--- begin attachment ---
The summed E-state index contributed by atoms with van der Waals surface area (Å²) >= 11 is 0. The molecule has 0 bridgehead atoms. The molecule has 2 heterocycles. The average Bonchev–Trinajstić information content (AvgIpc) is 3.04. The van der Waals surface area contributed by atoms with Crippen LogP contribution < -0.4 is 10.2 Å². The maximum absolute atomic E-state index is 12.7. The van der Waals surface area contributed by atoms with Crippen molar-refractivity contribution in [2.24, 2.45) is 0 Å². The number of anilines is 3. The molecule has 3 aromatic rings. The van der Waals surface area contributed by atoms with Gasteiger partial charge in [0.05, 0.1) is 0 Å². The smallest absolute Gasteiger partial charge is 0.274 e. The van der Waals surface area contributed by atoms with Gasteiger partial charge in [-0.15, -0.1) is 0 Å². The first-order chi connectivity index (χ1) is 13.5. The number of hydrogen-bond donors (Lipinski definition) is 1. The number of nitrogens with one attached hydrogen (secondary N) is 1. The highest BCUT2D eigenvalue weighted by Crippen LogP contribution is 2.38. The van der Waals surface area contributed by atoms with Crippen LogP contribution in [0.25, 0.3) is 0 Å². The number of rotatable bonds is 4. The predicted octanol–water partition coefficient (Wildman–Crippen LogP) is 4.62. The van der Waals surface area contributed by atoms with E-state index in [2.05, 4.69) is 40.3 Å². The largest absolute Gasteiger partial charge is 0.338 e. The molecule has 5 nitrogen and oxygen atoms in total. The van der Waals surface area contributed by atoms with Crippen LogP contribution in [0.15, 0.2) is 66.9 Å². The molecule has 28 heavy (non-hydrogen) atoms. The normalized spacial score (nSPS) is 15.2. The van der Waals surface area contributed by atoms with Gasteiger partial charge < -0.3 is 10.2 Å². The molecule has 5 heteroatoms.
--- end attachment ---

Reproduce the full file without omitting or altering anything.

The summed E-state index contributed by atoms with van der Waals surface area (Å²) >= 11 is 0. The molecule has 0 bridgehead atoms. The molecule has 2 heterocycles. The average Bonchev–Trinajstić information content (AvgIpc) is 3.04. The van der Waals surface area contributed by atoms with Crippen LogP contribution < -0.4 is 10.2 Å². The maximum absolute atomic E-state index is 12.7. The van der Waals surface area contributed by atoms with Crippen molar-refractivity contribution in [2.24, 2.45) is 0 Å². The number of anilines is 3. The molecule has 3 aromatic rings. The van der Waals surface area contributed by atoms with Gasteiger partial charge in [0.05, 0.1) is 0 Å². The smallest absolute Gasteiger partial charge is 0.274 e. The van der Waals surface area contributed by atoms with Gasteiger partial charge in [-0.15, -0.1) is 0 Å². The first-order chi connectivity index (χ1) is 13.5. The number of hydrogen-bond donors (Lipinski definition) is 1. The number of nitrogens with one attached hydrogen (secondary N) is 1. The highest BCUT2D eigenvalue weighted by Crippen LogP contribution is 2.38. The van der Waals surface area contributed by atoms with Crippen LogP contribution in [0.25, 0.3) is 0 Å². The number of rotatable bonds is 4. The predicted octanol–water partition coefficient (Wildman–Crippen LogP) is 4.62. The van der Waals surface area contributed by atoms with E-state index in [2.05, 4.69) is 40.3 Å². The largest absolute Gasteiger partial charge is 0.338 e. The molecule has 5 nitrogen and oxygen atoms in total. The van der Waals surface area contributed by atoms with Crippen LogP contribution in [0.15, 0.2) is 66.9 Å². The molecule has 28 heavy (non-hydrogen) atoms. The normalized spacial score (nSPS) is 15.2. The van der Waals surface area contributed by atoms with Gasteiger partial charge < -0.3 is 10.2 Å². The molecule has 5 heteroatoms.